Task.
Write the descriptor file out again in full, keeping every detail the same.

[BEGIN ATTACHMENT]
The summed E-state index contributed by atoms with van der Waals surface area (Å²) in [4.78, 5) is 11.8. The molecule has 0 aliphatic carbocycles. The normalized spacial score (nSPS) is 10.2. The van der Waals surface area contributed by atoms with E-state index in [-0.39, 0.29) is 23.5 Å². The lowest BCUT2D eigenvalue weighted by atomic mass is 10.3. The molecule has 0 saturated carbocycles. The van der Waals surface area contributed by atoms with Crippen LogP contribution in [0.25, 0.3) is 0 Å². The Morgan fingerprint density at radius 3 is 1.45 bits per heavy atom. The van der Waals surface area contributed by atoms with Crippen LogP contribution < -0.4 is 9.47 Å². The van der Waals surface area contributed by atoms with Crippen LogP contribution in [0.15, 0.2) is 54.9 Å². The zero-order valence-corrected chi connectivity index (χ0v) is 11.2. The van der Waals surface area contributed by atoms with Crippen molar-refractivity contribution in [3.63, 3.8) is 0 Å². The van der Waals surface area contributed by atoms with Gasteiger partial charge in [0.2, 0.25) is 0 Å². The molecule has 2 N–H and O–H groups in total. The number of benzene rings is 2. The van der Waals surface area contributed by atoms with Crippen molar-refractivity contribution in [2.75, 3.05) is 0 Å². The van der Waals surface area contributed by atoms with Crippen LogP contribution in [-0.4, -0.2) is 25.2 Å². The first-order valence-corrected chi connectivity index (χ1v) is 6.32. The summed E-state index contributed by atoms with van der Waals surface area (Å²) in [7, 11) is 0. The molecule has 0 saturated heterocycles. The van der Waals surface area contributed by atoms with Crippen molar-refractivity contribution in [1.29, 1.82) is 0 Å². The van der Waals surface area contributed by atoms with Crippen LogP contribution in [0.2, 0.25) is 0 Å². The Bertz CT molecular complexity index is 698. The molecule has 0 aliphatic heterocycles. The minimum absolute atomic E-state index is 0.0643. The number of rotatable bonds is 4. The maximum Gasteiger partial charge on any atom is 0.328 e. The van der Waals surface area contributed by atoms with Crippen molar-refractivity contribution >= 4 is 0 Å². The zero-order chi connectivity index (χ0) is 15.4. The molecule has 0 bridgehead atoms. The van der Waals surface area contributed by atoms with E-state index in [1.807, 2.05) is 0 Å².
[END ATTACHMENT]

The summed E-state index contributed by atoms with van der Waals surface area (Å²) in [4.78, 5) is 11.8. The molecule has 0 aliphatic carbocycles. The normalized spacial score (nSPS) is 10.2. The van der Waals surface area contributed by atoms with E-state index in [-0.39, 0.29) is 23.5 Å². The lowest BCUT2D eigenvalue weighted by atomic mass is 10.3. The molecule has 0 saturated carbocycles. The van der Waals surface area contributed by atoms with Crippen LogP contribution in [0.25, 0.3) is 0 Å². The Morgan fingerprint density at radius 3 is 1.45 bits per heavy atom. The van der Waals surface area contributed by atoms with Crippen LogP contribution < -0.4 is 9.47 Å². The van der Waals surface area contributed by atoms with Crippen LogP contribution in [0.15, 0.2) is 54.9 Å². The zero-order valence-corrected chi connectivity index (χ0v) is 11.2. The van der Waals surface area contributed by atoms with Crippen molar-refractivity contribution in [3.63, 3.8) is 0 Å². The van der Waals surface area contributed by atoms with Gasteiger partial charge in [0.2, 0.25) is 0 Å². The molecule has 2 N–H and O–H groups in total. The number of benzene rings is 2. The van der Waals surface area contributed by atoms with Crippen molar-refractivity contribution in [2.75, 3.05) is 0 Å². The van der Waals surface area contributed by atoms with Crippen LogP contribution in [-0.4, -0.2) is 25.2 Å². The first-order valence-corrected chi connectivity index (χ1v) is 6.32. The summed E-state index contributed by atoms with van der Waals surface area (Å²) in [7, 11) is 0. The molecule has 0 saturated heterocycles. The van der Waals surface area contributed by atoms with Crippen molar-refractivity contribution in [1.29, 1.82) is 0 Å². The van der Waals surface area contributed by atoms with Crippen LogP contribution in [0.2, 0.25) is 0 Å². The Bertz CT molecular complexity index is 698. The molecule has 0 aliphatic heterocycles. The minimum absolute atomic E-state index is 0.0643. The number of rotatable bonds is 4. The maximum Gasteiger partial charge on any atom is 0.328 e. The van der Waals surface area contributed by atoms with Crippen molar-refractivity contribution >= 4 is 0 Å². The zero-order chi connectivity index (χ0) is 15.4. The molecule has 0 bridgehead atoms. The van der Waals surface area contributed by atoms with E-state index in [1.807, 2.05) is 0 Å².